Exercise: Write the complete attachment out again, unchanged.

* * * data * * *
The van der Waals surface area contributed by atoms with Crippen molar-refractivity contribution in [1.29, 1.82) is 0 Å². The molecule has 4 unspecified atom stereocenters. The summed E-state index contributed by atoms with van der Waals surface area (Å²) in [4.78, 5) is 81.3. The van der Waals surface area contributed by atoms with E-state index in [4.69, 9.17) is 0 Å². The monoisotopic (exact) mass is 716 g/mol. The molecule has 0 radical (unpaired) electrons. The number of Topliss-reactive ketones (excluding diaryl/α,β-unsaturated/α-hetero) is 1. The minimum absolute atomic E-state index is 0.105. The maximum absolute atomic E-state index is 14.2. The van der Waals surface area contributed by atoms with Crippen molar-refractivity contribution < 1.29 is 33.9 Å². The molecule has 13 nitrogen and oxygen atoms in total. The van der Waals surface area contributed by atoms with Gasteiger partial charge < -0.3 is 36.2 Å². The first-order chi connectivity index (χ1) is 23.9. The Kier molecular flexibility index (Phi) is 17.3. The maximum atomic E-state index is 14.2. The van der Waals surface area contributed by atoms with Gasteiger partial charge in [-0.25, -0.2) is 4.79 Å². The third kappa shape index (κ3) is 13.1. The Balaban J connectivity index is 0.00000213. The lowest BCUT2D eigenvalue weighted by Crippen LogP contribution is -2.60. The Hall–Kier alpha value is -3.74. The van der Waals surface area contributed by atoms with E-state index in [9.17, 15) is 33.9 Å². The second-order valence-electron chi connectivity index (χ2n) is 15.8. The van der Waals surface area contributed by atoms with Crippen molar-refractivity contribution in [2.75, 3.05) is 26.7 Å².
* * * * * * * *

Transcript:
The van der Waals surface area contributed by atoms with Crippen molar-refractivity contribution in [1.29, 1.82) is 0 Å². The molecule has 4 unspecified atom stereocenters. The summed E-state index contributed by atoms with van der Waals surface area (Å²) in [4.78, 5) is 81.3. The van der Waals surface area contributed by atoms with E-state index in [4.69, 9.17) is 0 Å². The monoisotopic (exact) mass is 716 g/mol. The molecule has 0 radical (unpaired) electrons. The number of Topliss-reactive ketones (excluding diaryl/α,β-unsaturated/α-hetero) is 1. The minimum absolute atomic E-state index is 0.105. The maximum absolute atomic E-state index is 14.2. The van der Waals surface area contributed by atoms with Crippen molar-refractivity contribution < 1.29 is 33.9 Å². The molecule has 13 nitrogen and oxygen atoms in total. The van der Waals surface area contributed by atoms with Gasteiger partial charge < -0.3 is 36.2 Å². The first-order chi connectivity index (χ1) is 23.9. The Kier molecular flexibility index (Phi) is 17.3. The maximum atomic E-state index is 14.2. The van der Waals surface area contributed by atoms with Gasteiger partial charge in [-0.25, -0.2) is 4.79 Å². The third kappa shape index (κ3) is 13.1. The Balaban J connectivity index is 0.00000213. The lowest BCUT2D eigenvalue weighted by Crippen LogP contribution is -2.60. The Hall–Kier alpha value is -3.74. The van der Waals surface area contributed by atoms with E-state index in [9.17, 15) is 33.9 Å². The second-order valence-electron chi connectivity index (χ2n) is 15.8. The van der Waals surface area contributed by atoms with Crippen molar-refractivity contribution in [2.75, 3.05) is 26.7 Å².